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  • Lost and Found
  • Peter N. Miller, Professor and Chair of Academic Programs

My memory of reading Zakhor is clear; it inspired the first piece of scholarship that I ever published, in a student journal during my last year at Harvard. Almost ten years later, at the University of Chicago, I heard Robert Bonfil present his alternate view of the sixteenth century in the history of Jewish historiography. If, for Yosef Yerushalmi, the shattering reality of the Spanish Expulsion marked the Jews' reentry into history, for Bonfil the historical writing of the sixteenth century in Italy is the tombstone for a once-living engagement with the world. Yet Yerushalmi at the same time wanted to cordon off early modern Jewish historical production from the later, full-on beginnings of modern Jewish history writing, which he linked to the Wissenschaftler des Judentums in nineteenth-century Berlin. Bonfil's argument began in Renaissance Italy and ended in Counter-Reformation Italy with the reaction against that Renaissance among Christians, who sequestered Jews in ghettos of iron and brick, and Jews, who sequestered themselves from Christian learning in paper ghettos of excommunications and strictures.

Both Yerushalmi and Bonfil looked forward, beyond Italy, for confirmation of their wider views—Yerushalmi to seventeenth-century Amsterdam and nineteenth-century Berlin, Bonfil to Safed and Krakow of the sixteenth century. I will do the same, below. But it might be worth stopping first to look at Italian Jewish historical production in the crucial second half of the sixteenth century—when the experience of expulsion from Spain was being assimilated by Italian Jews at the same time that they were experiencing their own Counter-Reformation expulsion from the Italian urban milieu.

There are two outstanding representatives of Jewish historical scholarship in this period, Azariah de Rossi (1511–c. 1578) and Abraham Portaleone (1542–1612). Both Yerushalmi and Bonfil have written about de Rossi, and before them so had Salo Baron and Leopold Zunz. If de Rossi's Me'or 'eynayim, published in Mantua in 1573 (reprinted in enlightened [End Page 502] Berlin in 1794!) earned him no small measure of contemporary notoriety—though Bonfil, for one, disputes the romanticized view of him as the calumniated scholar—for Yerushalmi and Bonfil he is important for characteristically different things: for the former as "the real beginning of historical criticism" and for the latter as the creator of a new kind of "apologetic" response to "the general intellectual crisis affecting Italian Jewry."1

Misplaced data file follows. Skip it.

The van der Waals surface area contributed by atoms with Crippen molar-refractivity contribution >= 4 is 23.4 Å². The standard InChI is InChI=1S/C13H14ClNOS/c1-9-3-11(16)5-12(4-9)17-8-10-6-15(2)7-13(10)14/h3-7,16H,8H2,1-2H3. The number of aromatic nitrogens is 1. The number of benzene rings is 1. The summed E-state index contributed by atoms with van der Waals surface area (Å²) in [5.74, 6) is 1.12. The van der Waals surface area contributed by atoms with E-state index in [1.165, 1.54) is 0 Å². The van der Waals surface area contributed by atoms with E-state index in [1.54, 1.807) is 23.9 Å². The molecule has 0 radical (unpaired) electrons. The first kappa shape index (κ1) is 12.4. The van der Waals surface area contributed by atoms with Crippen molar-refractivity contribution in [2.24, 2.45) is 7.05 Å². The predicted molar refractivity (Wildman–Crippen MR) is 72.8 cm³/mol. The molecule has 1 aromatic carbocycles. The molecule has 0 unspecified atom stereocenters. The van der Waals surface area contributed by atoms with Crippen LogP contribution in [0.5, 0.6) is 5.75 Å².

But part of the appeal of de Rossi, from Zunz and Bernays through Arnaldo Momigliano and his students Joanna Weinberg and Anthony Grafton, is the extent to which the method he developed for responding to the apologetic challenge connected with the wider history of historical scholarship. De Rossi's own attempt to answer the Christians in the terms used by contemporary Christian scholarship put the Hellenistic world at the front of the early modern agenda, where it remained, shaping projects as different as Droysen's nineteenth-century biography of Alexander the Great, Wolfson's twentieth-century history of philosophy from Philo to Spinoza, and Ralph Häfner's twenty-first-century study of the Second Sophistic and seventeenth-century philology.

Portaleone is a different, more complex, and perhaps more telling case. Although he had published in Latin on gold (Dialogi tres de auro, 1584) in a rather conventional quasi-alchemical vein, it was his final, virtually unreadable, posthumous masterwork, Shilte ha-giborim, also published in Mantua, in 1612, that has attracted the scant attention he has received. This strange work, ostensibly an encyclopedic study of the Temple and its service, was actually framed as a kind of spiritual exercise in which erudition and imagination were to stimulate ritual contemplation. Giovanni Miletto in the only book-length study of Portaleone (Glauben und Wissen im Zeitalter der Reformation, 2004) might be overstating things to connect this directly with the Ignatian moment in Italian spirituality—Jesuits giving a model for Jewish scholarship seems a bit of a reach—but it surely reflects that moment, however idiosyncratically. [End Page 503]

Shilte ha-giborim is of interest to students of historical scholarship because like all good early modern encyclopedists, Portaleone is prone to digression, and...


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